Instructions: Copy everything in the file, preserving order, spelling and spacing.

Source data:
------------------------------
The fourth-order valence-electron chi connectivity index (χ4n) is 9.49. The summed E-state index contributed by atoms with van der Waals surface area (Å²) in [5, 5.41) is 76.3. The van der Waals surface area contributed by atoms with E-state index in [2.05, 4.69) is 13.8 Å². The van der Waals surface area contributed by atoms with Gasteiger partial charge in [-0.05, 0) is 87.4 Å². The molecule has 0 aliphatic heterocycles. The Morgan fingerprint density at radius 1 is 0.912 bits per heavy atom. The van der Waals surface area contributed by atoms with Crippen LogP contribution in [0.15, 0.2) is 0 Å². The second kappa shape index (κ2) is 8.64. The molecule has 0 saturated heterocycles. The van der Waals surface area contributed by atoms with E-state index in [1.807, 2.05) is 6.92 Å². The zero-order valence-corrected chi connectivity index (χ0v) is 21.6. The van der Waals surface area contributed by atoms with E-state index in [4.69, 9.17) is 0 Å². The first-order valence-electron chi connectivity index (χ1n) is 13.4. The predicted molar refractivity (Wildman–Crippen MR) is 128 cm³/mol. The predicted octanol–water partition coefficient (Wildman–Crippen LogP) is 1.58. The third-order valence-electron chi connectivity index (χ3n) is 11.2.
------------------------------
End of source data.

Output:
The fourth-order valence-electron chi connectivity index (χ4n) is 9.49. The summed E-state index contributed by atoms with van der Waals surface area (Å²) in [5, 5.41) is 76.3. The van der Waals surface area contributed by atoms with E-state index in [2.05, 4.69) is 13.8 Å². The van der Waals surface area contributed by atoms with Gasteiger partial charge in [-0.05, 0) is 87.4 Å². The molecule has 0 aliphatic heterocycles. The Morgan fingerprint density at radius 1 is 0.912 bits per heavy atom. The van der Waals surface area contributed by atoms with Crippen LogP contribution in [0.15, 0.2) is 0 Å². The second kappa shape index (κ2) is 8.64. The molecule has 0 saturated heterocycles. The van der Waals surface area contributed by atoms with E-state index in [1.807, 2.05) is 6.92 Å². The zero-order valence-corrected chi connectivity index (χ0v) is 21.6. The van der Waals surface area contributed by atoms with E-state index in [4.69, 9.17) is 0 Å². The first-order valence-electron chi connectivity index (χ1n) is 13.4. The predicted molar refractivity (Wildman–Crippen MR) is 128 cm³/mol. The predicted octanol–water partition coefficient (Wildman–Crippen LogP) is 1.58. The third-order valence-electron chi connectivity index (χ3n) is 11.2.